Epidural anesthesia is the most common form of pain
relief for laboring women, and they resort to it for
valid enough reasons. One such reason being the wish
to conserve their physical and emotional energies
for later after their baby arrives. Secondly labor
can be truly a painful experience for many, much beyond
their endurance. And finally majority of women want
to be active participants during the birthing process.
Many women embrace this form of pain relief for the
benefits it offers but it is good to be aware of the
drawbacks irrespective of the decision you will make.
• Epidural anesthesia is estimated to relieve
90% of pain in 85% of women, according to survey.
This form of pain relief works on reducing the unpleasant
aspects without affecting awareness and memory of
the birthing process.
• Many women find that epidural gives them the
opportunity to relax and not be so uptight about their
baby's birth. The relaxation achieved with epidural
causes the contractions to work more efficiently,
especially during the active phase.
• Epidurals can actually help speed up the labor
process more so if the mother has been subjected to
an exhaustive long labor.
• Laboring mothers are of the view that epidurals
doesn't act like a sedative and blur their thinking.
Instead it provides the opportunity to be emotionally
alert when their baby is born.
• An epidural in place can prevent the use of
general anesthesia (which is more risky) in the event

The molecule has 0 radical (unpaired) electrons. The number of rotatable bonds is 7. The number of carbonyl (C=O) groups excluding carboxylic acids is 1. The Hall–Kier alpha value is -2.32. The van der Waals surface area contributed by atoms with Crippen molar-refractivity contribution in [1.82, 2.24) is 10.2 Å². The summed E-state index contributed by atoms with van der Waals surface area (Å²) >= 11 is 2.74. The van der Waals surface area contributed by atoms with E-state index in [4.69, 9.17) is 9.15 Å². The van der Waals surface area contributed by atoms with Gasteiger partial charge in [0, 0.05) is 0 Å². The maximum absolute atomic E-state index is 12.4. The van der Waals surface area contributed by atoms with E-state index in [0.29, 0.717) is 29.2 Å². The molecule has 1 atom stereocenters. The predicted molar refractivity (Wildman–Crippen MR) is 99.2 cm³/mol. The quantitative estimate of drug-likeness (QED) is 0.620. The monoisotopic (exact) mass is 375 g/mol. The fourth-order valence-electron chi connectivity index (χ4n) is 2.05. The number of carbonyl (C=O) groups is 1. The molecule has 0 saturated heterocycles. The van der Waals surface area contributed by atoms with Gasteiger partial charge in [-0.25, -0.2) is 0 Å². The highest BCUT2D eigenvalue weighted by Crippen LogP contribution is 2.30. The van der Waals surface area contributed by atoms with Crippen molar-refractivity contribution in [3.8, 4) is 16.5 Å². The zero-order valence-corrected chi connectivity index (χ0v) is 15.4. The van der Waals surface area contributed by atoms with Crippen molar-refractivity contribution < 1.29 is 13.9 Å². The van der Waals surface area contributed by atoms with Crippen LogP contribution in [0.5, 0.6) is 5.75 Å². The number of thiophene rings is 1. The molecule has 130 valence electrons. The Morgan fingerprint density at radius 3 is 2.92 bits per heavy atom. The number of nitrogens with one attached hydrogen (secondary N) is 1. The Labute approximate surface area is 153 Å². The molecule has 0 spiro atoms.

of an emergency cesarean. In vaginal births where
stitches may be necessary epidural will provide anesthesia
for that as well.
• Epidurals actually offer the worn out mother
a chance to rest it off before actively pushing again.
• For women predisposed to hypertension or have
medical issues such as preeclampsia, epidural anesthesia
tends to lower maternal blood pressure. Given the
situation a lower blood pressure is desirable as labor
pains may increase the pressure level.
• In most instances relief to the abdominal
area and lower back is within minutes, 20 mins max.
There is a choice of using it for a short while and
then giving birth without it or it can be topped up
for the remainder of the labor.
• There is a contentious view on the use of
epidural in early labor. Some experts believe that
if epidural is administered early on it hinders progress
and increases the likelihood of intervention such
as forceps, vacuum or cesarean. On the other hand
some studies show that epidurals received in early
labor hastens the progress.
• For reasons not known women with epidurals
are more likely to develop fever during labor. The
condition has to be medically managed through IV antibiotic
treatment, speeding up labor with syntocin, forceps,
vacuum or cesarean. Since the cause of fever is not
established it becomes necessary sometimes to check
the baby for possible infection and even give the
newborn IV antibiotics for a few days after birth.
relief may not be complete. Contrary to belief, labor
may still be tough, and pushing can still be exhausting,
particularly if it is your first baby.
• Use of it may cause maternal blood pressure
to drop, causing the mother to feel faint (sometimes)
temporarily. There is also an increase risk of fetal
• Epidural anesthesia numbs the pelvic nerves
and either weakens the urge to push or causes it to
go away altogether. Contractions become sluggish and
bearing down becomes more difficult.
• Since you are numb from the waist down to
your knees, you will stay confined to bed and hooked
up to machines (epidural pump, IV and fetal monitor).
Your baby will be continuously tracked on the fetal
monitor and a coach may be necessary if bearing down
becomes an issue. The whole experience becomes medical
• There is a tendency to feel pain in the back,
shoulders, neck or head for hours and sometimes days,